Once an ancient city-state, Corinth is now a major tourist attraction for those wanting to delve into Greece’s ancient past. Blessed with fertile plains, natural springs and a strategic location, it quickly emerged as a major trading hub. Thanks to its tactical position, Ancient Corinth once controlled all land access to the Peloponnese peninsula.
Today, the ancient city is considered a treasured archaeological site by the Greek Ministry of Culture. Its origins date back to 44 BC, with sites like the Acrocorinth Fortress and Temple of Apollo still visible to this day. There’s also a fantastic museum to explore, which showcases an incredible collection of artefacts recovered from excavations.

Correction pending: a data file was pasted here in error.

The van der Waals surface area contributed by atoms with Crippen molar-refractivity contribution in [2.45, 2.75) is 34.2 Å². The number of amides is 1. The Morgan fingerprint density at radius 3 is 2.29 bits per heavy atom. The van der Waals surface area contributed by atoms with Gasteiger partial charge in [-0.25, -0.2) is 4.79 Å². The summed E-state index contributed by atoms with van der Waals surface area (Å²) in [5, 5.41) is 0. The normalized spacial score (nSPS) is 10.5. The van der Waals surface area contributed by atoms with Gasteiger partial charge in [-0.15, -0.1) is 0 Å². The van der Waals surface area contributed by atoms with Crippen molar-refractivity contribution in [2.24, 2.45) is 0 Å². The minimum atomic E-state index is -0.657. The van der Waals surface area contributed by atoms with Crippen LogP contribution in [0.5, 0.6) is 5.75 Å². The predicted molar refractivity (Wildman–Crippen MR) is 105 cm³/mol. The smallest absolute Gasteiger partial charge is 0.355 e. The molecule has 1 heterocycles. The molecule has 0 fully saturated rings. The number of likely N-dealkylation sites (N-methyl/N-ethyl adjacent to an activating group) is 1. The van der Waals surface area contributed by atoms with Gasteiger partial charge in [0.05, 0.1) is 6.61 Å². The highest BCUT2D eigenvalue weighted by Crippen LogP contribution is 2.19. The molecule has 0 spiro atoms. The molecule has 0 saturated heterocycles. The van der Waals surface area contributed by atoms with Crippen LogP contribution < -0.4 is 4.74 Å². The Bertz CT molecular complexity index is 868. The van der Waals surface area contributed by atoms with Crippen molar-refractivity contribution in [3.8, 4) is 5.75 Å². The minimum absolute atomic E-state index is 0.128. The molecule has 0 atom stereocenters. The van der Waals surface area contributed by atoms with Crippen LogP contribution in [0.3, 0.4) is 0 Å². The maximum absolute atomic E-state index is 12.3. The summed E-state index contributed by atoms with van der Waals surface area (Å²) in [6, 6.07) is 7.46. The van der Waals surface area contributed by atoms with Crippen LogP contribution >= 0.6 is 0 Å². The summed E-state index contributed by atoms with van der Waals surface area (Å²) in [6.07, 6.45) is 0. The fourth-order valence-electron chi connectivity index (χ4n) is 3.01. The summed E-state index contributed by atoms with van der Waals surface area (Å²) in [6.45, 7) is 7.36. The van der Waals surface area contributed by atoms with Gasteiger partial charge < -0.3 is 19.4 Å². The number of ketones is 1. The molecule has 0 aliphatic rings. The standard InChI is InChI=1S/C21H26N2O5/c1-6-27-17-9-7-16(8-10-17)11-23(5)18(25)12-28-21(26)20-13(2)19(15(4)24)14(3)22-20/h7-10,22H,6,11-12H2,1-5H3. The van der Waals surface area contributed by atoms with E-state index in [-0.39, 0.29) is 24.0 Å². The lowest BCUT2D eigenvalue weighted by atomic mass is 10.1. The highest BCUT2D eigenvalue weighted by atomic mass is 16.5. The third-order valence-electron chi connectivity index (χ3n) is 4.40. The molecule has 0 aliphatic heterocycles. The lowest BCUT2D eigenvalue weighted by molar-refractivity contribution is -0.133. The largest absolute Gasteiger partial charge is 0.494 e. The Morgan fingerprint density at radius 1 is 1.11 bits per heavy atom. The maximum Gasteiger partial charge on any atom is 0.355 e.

Ancient Corinth is perched on the narrow isthmus that connects the Peloponnese peninsula with mainland Greece. It’s an easy day trip from Athens, with the drive taking just over one hour. Trains also make the trip in just two hours, departing from Athens Railway Station.
While today Ancient Corinth is little more than ruins, it was once one of the largest and most important cities in Greece. In its heydey, its population topped 90,000. Over the centuries it fell under the rule of the Bacchiadae, the tyrants and the Ottomans. It survived its fair share of wars, with a devastating earthquake finally bringing the city to its knees in 1858.